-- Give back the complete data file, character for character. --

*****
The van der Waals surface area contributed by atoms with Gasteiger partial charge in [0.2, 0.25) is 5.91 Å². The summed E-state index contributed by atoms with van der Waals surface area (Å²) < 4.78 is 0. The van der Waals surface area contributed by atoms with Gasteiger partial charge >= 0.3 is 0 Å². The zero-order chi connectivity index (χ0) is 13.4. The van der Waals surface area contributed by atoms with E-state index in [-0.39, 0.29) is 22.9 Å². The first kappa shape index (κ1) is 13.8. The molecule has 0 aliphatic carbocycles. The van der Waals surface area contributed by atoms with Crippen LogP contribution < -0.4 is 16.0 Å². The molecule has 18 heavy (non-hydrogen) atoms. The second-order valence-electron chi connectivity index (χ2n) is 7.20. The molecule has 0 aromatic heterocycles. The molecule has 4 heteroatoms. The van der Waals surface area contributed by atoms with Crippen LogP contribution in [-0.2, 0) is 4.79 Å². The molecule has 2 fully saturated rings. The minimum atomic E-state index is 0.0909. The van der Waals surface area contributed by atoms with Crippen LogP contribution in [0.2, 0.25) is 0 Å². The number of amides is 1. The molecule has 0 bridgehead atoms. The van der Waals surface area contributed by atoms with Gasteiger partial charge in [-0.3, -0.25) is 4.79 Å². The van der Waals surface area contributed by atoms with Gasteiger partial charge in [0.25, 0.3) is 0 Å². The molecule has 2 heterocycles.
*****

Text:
The van der Waals surface area contributed by atoms with Gasteiger partial charge in [0.2, 0.25) is 5.91 Å². The summed E-state index contributed by atoms with van der Waals surface area (Å²) < 4.78 is 0. The van der Waals surface area contributed by atoms with Gasteiger partial charge >= 0.3 is 0 Å². The zero-order chi connectivity index (χ0) is 13.4. The van der Waals surface area contributed by atoms with E-state index in [-0.39, 0.29) is 22.9 Å². The first kappa shape index (κ1) is 13.8. The molecule has 0 aliphatic carbocycles. The van der Waals surface area contributed by atoms with Crippen LogP contribution < -0.4 is 16.0 Å². The molecule has 18 heavy (non-hydrogen) atoms. The second-order valence-electron chi connectivity index (χ2n) is 7.20. The molecule has 0 aromatic heterocycles. The molecule has 4 heteroatoms. The van der Waals surface area contributed by atoms with Crippen LogP contribution in [-0.2, 0) is 4.79 Å². The molecule has 2 fully saturated rings. The minimum atomic E-state index is 0.0909. The van der Waals surface area contributed by atoms with Crippen LogP contribution in [0.2, 0.25) is 0 Å². The number of amides is 1. The molecule has 0 bridgehead atoms. The van der Waals surface area contributed by atoms with Gasteiger partial charge in [-0.3, -0.25) is 4.79 Å². The van der Waals surface area contributed by atoms with Gasteiger partial charge in [0.25, 0.3) is 0 Å². The molecule has 2 heterocycles.